There is no argument to have here. I grew up with the men who made these as my elders. Did you, or is this just something you read about on the internets?

    I cannot get them to school you, as they are all now dead. Isn't fun how you can edit history, the minute my witnesses pass?
     
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  5. anthony myrick
    Joined: Sep 4, 2009
    Posts: 5,753

    anthony myrick
    Member

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  6. 0NE BAD 51 MERC
    Joined: Nov 12, 2010
    Posts: 1,232

    0NE BAD 51 MERC
    Member

     
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  7. gimpyshotrods
    Joined: May 20, 2009
    Posts: 17,139

    gimpyshotrods
    ALLIANCE MEMBER

    I'm good here: "By the late 1950s and early ’60s, what we would now consider lowriders were finally hitting Whittier Boulevard in great numbers. Such fine rides wouldn’t appear overnight, however. California car culture and Mexican-American cultura would both develop and grow, each enriching the larger American culture with every passing decade."
     
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  8. anthony myrick
    Joined: Sep 4, 2009
    Posts: 5,753

    anthony myrick
    Member

    Yep.
    Let’s give a trophy to whoever wants to lay claim on doin it first.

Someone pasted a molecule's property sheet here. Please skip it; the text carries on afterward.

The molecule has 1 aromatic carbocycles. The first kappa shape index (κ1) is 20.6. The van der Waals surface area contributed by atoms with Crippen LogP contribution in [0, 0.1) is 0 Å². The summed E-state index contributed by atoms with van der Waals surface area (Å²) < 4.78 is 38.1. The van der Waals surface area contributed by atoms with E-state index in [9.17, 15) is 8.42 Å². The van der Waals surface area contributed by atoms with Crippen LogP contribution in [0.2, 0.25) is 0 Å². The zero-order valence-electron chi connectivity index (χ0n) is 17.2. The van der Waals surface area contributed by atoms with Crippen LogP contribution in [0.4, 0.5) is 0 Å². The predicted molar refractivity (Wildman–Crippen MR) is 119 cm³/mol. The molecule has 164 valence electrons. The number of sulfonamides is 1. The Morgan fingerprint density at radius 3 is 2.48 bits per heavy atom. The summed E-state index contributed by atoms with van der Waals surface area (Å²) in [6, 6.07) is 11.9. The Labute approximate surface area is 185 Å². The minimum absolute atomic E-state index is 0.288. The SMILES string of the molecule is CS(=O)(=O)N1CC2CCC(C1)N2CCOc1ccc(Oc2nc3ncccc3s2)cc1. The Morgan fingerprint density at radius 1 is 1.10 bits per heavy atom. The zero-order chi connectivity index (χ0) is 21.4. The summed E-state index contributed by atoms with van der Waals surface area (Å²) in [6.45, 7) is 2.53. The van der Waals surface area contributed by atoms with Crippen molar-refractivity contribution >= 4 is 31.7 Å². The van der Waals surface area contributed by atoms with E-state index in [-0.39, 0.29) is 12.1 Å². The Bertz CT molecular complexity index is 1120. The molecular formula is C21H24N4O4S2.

Meanwhile I will enjoy looking at old pics and articles.
    My students ask questions and these are some of the resources I use to help em find answers.
    My 4x4 students had no clue Mickey Thompson and Dick Cepek were more than just names on tires.
    The tuner guys look shocked looking at old black and white photos of lowered cars, engine swaps, shaved handles.......
     
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  9. gimpyshotrods
    Joined: May 20, 2009
    Posts: 17,139

    gimpyshotrods
    ALLIANCE MEMBER

    Sadly, I believe that all of those guys are dead.
     
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  10. anthony myrick
    Joined: Sep 4, 2009
    Posts: 5,753

    anthony myrick
    Member

    Yep.
    I also have to tell em Henry Ford didn’t invent the car.
     
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  11. gimpyshotrods
    Joined: May 20, 2009
    Posts: 17,139

    gimpyshotrods
    ALLIANCE MEMBER

    He didn't?! NO WAY!
     
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  12. anthony myrick
    Joined: Sep 4, 2009